The employer informed the CSST that it could not offer Caron another suitable or available position at its establishment.
Caron’s union objected to the employer’s decision not to find another suitable position for Caron and filed the objection with the Commission des lésions professionnelles (CLP).
Since the employer had no other suitable job and terminated Caron’s employment, it was too late for Caron to be reinstated and the CLP had no power to reinstate Caron. The union applied for judicial review of the decision to the Superior Court of Quebec.
The question to be decided was whether the administrative decision of the CLP was consistent with the duty to accommodate a disability under the Charter and subject to the reasonableness standard: did the CLP’s decision balance the right protected by the Charter and the objectives sought under the AIAOD?
The judge added that the CLP made an unreasonable decision by expressing the opinion that there is no legal basis in the AIAOD to require the employer to modify an existing job to make it suitable for the purposes of Article 239 of the AIAOD.
The CLP was to apply the Charter reasonably and follow the approach imposed by the courts to determine whether the employer had discriminated against the employee based on disability and breached his right to return to work in a suitable position due to a violation of the Charter.
The Superior Court ruled that the CLP decision was unreasonable because it was not the result of a proportionate balancing of Caron’s fundamental right protected by the Charter with the objectives of the AIAOD.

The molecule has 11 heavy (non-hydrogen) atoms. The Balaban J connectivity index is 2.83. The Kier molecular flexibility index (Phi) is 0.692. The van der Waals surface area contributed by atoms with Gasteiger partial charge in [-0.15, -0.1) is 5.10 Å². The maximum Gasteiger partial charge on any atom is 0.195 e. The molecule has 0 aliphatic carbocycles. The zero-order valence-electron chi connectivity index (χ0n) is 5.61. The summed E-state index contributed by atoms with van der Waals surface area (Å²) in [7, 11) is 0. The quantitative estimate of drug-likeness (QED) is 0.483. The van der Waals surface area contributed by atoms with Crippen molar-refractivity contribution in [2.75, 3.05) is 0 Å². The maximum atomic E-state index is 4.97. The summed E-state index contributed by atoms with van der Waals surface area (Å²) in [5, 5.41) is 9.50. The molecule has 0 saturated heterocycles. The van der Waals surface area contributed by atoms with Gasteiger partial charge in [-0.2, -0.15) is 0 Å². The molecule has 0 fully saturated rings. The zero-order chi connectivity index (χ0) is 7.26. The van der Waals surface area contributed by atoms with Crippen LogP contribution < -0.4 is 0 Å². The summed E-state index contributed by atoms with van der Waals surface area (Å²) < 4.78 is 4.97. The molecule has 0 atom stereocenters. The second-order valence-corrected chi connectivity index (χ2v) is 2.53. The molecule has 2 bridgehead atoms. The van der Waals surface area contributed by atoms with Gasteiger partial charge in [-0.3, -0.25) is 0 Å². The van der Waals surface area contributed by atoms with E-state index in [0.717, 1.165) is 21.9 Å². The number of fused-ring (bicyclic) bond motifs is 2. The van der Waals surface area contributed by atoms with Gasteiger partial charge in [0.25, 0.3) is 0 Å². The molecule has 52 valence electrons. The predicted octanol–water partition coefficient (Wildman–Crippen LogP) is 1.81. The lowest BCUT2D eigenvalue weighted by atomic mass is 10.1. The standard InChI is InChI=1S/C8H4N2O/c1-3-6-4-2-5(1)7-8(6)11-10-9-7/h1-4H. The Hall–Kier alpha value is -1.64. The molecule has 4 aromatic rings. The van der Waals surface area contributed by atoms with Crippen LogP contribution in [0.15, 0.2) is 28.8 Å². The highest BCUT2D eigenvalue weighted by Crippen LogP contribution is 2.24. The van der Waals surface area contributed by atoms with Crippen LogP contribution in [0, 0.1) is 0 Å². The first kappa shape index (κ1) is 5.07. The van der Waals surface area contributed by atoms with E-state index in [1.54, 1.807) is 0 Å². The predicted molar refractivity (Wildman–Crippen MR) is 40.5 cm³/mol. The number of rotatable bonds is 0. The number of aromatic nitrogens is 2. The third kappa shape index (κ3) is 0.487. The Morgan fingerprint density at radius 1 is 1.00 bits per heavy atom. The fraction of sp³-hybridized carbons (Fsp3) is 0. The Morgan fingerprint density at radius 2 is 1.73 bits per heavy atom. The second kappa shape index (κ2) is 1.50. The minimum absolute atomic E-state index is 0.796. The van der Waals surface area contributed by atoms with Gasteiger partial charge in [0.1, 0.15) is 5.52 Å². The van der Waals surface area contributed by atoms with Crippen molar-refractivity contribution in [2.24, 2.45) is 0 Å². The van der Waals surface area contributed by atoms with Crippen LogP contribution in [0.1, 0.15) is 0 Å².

The Accommodation and Food Services sector comprises establishments providing customers with lodging and/or preparing meals, snacks, and beverages for immediate consumption.In short, where an employee injury qualifies as a disability, the employer’s efforts to return the employee to work under the Act respecting industrial accidents and occupational diseases are not sufficient to satisfy the employer’s obligation to accommodate a disability under the Charter.Alain Caron was employed as a teacher at the Miriam Centre, a home for persons with intellectual disabilities.The employer confirmed its interest in maintaining Caron’s employment permanently in his temporary assignment.However, that temporary assignment ended up being abolished later that year.While most data are obtained from employer or establishment surveys, information on industry unemployment comes from a national survey of households.The following tables present an overview of the industry including the number of jobs, the unemployment rate of those previously employed in the industry, job openings and labor turnover, union membership and representation, data for occupations common to the industry, and projections of occupational employment change.A recent Quebec Court of Appeal decision will make it more onerous for employers to meet their duty to accommodate in the context of a workplace injury.The Court of Appeal found that an employer must seek suitable employment for an employee returning to work from an injury, offer reasonable accommodation to the employee to the point of undue hardship, and conduct an assessment to ensure the accommodation complies with the provisions of the Quebec Charter of Human Rights and Freedoms.The union argued that Caron’s injury amounted to a disability protected from discrimination under section 10 of the Charter and the employer failed in its duty to accommodate Caron to the point of undue hardship by not enabling his return to work in a suitable position.The Miriam Centre argued that the only standard of review in this case is that of reasonableness and the CLP already decided that Caron was unable to perform his pre-injury job.